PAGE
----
Author Topic: The Brigade Fight  (Read 870 times)

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Offline Haligonian

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The Brigade Fight
« on: March 13, 2019, 20:43:38 »
Recently I've been thinking about how we want our brigade's to fight.  Now, that may seem laughable in some ways due to the fact that we have no recent experience in deploying an actual CMBG and our CMBG's aren't really resourced to fight as a formed formation.  Having said this, the army says that a brigade is a fighting formation and we train them as such during UNIFIED RESOLVE and, depending on the year, at MAPLE RESOLVE.

In the past few weeks I've had a conversation with one of our brigade commanders on his experiences thus far, read Close Engagement, and read an article on US brigades going through JRTC (https://www.benning.army.mil/infantry/magazine/issues/2018/Oct-Dec/pdf/11_Buzzard_BDE.pdf) and compared that against an article written by MGen Julian Thompson on his time as Comd 3 Cdo Bde in the Falklands as well as my own correspondence with him.

What the Bde Comd told me was that you can fight a Bde as a big Bn or a small division.  I thought that was an interesting approach to answering the question of how a Brigade should fight. 

The Canadian Army view is that the Bde is the first level where JIMP actions can take place.  The US article above talks about effective Bde's not getting fixated on the "shiny object" of the close fight.  They should work in conjunction with Div/Corps/JTF to fight the deep battle.  This deep fight sets conditions for success in the close fight and the Bde enables this success through the deep fight, provision of enablers, RAS and reconnaissance to identify the enemy main effort and vulnerabilities.  Lastly the Bde should be managing transitions from tactical activity to the next.  The Canadian philosophy maybe even more demanding in that the HQ needs to be able to integrate all the potential JIMP assets, and people/personalities.  This in my opinion is a description of the "small Div" approach.

Alternately, once 3 Cdo Bde was landed and shed its requirement for dealing directly with the HQ back in the UK it was very much focussed on tactical execution in the close fight.  It had little if any deep fight.  What I think is most telling is the small size of 3 Cdo Bde's HQ, the speed of its decision making and planning, and the activities of its commander.  Comd 3 Cdo Bde would move forward with a recce group, similar to a BG Comd's recce grp, to conduct personal reconnaissance of the ground and enemy before pursuing a decision making process that is fairly similar to our Battle Procedure drill.  I would also look at brigades, both US and UK, in Desert Storm that advanced in formations as a formed whole and executed battle drills.  I would suggest that this is an example of the "big Bn" approach.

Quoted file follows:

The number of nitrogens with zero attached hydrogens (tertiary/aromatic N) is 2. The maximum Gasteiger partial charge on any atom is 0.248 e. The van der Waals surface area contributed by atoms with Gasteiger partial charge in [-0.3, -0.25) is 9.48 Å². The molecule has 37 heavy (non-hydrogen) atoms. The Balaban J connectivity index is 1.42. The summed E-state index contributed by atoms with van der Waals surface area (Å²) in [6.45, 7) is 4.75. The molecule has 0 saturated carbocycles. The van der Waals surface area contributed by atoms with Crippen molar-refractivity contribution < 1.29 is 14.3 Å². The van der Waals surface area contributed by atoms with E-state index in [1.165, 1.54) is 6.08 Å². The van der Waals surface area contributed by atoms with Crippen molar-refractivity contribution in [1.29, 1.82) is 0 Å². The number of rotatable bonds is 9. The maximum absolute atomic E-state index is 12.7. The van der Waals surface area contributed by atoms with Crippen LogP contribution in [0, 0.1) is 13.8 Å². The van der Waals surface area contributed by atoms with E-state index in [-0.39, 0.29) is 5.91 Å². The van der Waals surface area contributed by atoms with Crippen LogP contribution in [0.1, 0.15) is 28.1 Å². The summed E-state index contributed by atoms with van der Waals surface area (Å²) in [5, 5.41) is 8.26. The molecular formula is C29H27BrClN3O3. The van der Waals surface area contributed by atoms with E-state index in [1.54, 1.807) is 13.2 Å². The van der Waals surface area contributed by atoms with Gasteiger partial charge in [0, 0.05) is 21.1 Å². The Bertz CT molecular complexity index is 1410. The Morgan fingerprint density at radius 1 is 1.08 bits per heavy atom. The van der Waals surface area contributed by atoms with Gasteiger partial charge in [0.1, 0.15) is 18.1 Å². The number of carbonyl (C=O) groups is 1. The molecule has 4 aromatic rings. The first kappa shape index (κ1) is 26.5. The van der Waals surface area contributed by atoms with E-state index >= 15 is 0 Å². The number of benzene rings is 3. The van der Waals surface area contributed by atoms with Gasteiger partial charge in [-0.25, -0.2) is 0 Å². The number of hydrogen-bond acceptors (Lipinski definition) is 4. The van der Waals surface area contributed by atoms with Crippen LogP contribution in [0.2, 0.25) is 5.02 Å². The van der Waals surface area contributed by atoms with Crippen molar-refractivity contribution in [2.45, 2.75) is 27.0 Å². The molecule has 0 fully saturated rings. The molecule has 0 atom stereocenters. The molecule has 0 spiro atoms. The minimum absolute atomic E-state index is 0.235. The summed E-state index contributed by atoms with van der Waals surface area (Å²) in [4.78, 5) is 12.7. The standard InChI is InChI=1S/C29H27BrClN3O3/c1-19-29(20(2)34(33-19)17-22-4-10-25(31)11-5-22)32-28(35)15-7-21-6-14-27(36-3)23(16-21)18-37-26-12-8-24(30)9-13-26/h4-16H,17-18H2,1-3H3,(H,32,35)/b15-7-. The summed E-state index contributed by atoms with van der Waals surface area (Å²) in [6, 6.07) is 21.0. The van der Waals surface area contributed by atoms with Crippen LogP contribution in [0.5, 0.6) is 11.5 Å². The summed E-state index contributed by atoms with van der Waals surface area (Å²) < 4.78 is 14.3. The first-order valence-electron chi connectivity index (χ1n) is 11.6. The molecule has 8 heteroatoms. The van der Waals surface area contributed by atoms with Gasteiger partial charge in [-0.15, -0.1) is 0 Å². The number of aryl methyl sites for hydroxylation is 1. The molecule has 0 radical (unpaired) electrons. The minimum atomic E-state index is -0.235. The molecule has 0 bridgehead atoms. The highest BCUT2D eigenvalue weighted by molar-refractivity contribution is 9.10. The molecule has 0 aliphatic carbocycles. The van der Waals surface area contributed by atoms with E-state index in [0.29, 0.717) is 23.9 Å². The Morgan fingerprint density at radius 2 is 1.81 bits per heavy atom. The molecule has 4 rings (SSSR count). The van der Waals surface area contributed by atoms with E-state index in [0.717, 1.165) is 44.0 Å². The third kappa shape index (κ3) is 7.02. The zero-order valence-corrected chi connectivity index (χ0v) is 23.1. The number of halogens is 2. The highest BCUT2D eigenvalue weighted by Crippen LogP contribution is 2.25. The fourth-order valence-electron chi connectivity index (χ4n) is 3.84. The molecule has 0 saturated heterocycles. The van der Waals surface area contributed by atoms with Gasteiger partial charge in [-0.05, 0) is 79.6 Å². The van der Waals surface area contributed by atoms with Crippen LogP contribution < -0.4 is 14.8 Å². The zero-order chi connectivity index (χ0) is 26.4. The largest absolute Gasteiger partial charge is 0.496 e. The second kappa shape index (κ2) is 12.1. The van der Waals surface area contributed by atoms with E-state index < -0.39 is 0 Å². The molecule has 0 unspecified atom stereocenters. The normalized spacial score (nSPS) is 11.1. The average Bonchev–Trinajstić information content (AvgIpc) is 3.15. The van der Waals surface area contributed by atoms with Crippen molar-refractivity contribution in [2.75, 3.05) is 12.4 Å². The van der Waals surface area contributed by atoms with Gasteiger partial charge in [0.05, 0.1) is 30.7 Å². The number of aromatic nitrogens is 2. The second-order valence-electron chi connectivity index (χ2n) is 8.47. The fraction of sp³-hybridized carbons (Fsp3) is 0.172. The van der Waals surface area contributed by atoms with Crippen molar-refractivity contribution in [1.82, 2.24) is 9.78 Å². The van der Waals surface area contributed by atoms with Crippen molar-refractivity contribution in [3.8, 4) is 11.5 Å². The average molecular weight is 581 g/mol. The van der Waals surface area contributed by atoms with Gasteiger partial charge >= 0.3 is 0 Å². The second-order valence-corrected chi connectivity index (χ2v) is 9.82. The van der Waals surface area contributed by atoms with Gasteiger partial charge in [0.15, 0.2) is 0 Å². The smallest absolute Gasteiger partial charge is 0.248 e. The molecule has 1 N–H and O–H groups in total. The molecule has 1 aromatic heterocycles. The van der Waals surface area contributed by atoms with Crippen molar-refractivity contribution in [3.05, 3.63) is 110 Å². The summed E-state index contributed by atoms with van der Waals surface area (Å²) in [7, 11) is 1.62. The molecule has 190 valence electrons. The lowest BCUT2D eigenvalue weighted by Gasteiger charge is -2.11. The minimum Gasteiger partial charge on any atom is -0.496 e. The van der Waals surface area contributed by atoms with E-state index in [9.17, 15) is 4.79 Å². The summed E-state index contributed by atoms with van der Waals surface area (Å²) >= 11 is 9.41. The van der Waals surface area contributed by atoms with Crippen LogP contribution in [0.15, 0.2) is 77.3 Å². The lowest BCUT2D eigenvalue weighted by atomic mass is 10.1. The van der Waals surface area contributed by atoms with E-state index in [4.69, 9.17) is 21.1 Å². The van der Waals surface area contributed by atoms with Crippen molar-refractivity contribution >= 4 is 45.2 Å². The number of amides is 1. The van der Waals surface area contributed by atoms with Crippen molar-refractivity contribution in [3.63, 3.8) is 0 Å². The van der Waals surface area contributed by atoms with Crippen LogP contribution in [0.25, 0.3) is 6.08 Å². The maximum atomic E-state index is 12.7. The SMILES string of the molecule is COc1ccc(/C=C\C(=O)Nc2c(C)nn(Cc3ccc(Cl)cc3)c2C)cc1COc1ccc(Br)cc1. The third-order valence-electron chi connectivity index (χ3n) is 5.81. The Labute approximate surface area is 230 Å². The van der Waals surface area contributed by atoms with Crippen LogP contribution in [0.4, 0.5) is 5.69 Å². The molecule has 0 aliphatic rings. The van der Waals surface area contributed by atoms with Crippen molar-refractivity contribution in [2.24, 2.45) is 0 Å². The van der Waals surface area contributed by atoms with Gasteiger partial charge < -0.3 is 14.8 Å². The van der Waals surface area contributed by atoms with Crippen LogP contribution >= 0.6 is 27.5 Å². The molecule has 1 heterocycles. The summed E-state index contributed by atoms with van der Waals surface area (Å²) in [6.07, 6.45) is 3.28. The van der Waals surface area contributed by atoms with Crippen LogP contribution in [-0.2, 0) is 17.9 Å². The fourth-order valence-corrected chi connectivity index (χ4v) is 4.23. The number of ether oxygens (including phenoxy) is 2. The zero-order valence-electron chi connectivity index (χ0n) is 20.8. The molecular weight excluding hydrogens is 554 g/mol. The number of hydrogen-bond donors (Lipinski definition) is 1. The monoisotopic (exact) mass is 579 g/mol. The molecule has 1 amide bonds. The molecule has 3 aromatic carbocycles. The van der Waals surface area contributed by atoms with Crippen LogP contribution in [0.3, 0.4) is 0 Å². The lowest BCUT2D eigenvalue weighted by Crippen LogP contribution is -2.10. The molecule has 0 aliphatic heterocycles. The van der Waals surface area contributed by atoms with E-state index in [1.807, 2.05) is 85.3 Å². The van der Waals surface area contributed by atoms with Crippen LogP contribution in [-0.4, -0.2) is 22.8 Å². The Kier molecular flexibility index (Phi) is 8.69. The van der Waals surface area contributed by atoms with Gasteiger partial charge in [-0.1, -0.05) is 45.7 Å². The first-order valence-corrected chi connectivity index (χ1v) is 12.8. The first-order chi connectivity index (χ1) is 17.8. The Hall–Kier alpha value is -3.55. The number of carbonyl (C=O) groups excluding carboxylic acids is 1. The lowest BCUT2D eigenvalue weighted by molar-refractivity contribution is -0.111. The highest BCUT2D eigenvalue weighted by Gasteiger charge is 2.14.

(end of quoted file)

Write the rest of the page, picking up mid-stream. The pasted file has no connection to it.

I don't think there is any one right way.  It's a matter of what is expected of that brigade and its headquarters to achieve and how large it is, particularly what enablers it has organically or attached.  Theoretically, we could take away the JIMP requirements from the Bdes and place them with 1 Cdn Div.  I think this approach would be more in synch with our allies, however, if we're sceptical about a deploying Bde then deploying 1 Cdn Div seems just as or even less likely.  What I'm thinking right now is that the JIMP enabled Bde that integrates all these enablers and can operate dispersed over a large area of operations is likely the worst case scenario so we should aim to be prepared for that (we've been ordered to anyway).  The risk of this is that Bde HQ's are likely to be too big, slow, and vulnerable to operate against a more capable opponent.
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Offline Thucydides

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Re: The Brigade Fight
« Reply #1 on: March 14, 2019, 19:44:47 »
An interesting approach to be sure, but does Canada even have sufficient "enablers" attached to a Brigade to fight as the "Small Division"? If we think a good day at Maple Resolve is when 8 tanks are actually running, and most of the enablers are in similar shape then maybe we need to sit back for a moment.

While a Bde HQ may have the intellectual horsepower to handle the JIMP people and enablers, if they don't actually exist in any useful quantities then maybe we should take the more realistic "Big Battalion" option instead.
Dagny, this is not a battle over material goods. It's a moral crisis, the greatest the world has ever faced and the last. Our age is the climax of centuries of evil. We must put an end to it, once and for all, or perish - we, the men of the mind. It was our own guilt. We produced the wealth of the world - but we let our enemies write its moral code.